Continuing our Quantum Computing Crash (Collision?) Course to get you ready for our upcoming performance of BOUNDED IN A NUTSHELL (help us BUILD A NUTSHELL HERE) –
Just finished reading this fantastic piece by Dylan Wadler writing for the All About Circuits website (with adjacent image of the Bloch Sphere courtesy of IBM) about a 5 Q-bit cloud quantum computer! What I found most intriguing about this online, interactive exercise provided by IBM (utilizing four-card Monty as one of its equation illustrations) is the idea that they are looking to foster and strengthen a quantum community. As if to say they want to help people “think in a more quantum manner.” Recent science has shown that our technology often changes the way that our minds work. We think differently working on computers than we did when we worked with ledgers. Or with an abacus. It shows the immense adaptability that the human mind has. Remarkable.
But it also begs some of the same questions asked in previous posts.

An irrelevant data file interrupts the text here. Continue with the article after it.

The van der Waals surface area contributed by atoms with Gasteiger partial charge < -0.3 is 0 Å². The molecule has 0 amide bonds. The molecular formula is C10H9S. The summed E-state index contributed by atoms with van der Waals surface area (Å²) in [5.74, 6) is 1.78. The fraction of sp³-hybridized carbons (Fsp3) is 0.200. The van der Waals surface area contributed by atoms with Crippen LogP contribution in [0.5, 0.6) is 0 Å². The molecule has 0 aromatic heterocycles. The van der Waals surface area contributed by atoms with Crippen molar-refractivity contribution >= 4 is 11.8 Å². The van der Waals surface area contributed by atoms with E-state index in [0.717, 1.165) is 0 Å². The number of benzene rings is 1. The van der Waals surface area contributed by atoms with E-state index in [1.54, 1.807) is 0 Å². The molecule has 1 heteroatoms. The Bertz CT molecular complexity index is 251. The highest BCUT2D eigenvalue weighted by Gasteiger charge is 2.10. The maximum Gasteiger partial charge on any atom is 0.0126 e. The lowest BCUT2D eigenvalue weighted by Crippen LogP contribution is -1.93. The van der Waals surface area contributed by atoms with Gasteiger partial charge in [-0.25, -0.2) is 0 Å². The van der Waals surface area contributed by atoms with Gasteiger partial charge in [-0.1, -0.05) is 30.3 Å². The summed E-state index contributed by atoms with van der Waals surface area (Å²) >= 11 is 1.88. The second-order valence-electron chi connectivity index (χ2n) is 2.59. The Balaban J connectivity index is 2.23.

Does our technology alter us for good AND FOR ILL?
Many studies suggest that our subconscious minds work in a sphere we could call a “quantum realm” (certainly, if we wanted to be a little twee). The subconscious mind is constantly working. Constantly looking for solutions to problems the conscious mind feeds it. I read somewhere that the conscious mind has no memory. It is the subconscious mind that stores input and processes it into memory. Into dreams. Into our personal history. Again, remarkable.
But what would happen to us if we found ourselves working with more advanced quantum technology that more resembles our subconscious mind than our conscious mind? The subconscious mind is this huge, swirling mystery to us the majority of the time. Like quantum physics, we understand it more academically than we can truly internalize it.
If we started working on technology that resembled that swirling undertow, is it possible we could somehow get lost in it? In the script of NUTSHELL one of the characters describes working on sub-atomic science as if he’s looking into the face of God. Of course, no human can do that (according to legend) without being obliterated.
Maybe it wouldn’t be complete annihilation. Maybe you would fall into some deep chasm or wormhole. Maybe the face of God is some strange sort of canyon that is seemingly endless. And maybe that would all drive you mad.
Just keep that in mind as you play with IBM’s Four-Card Monty.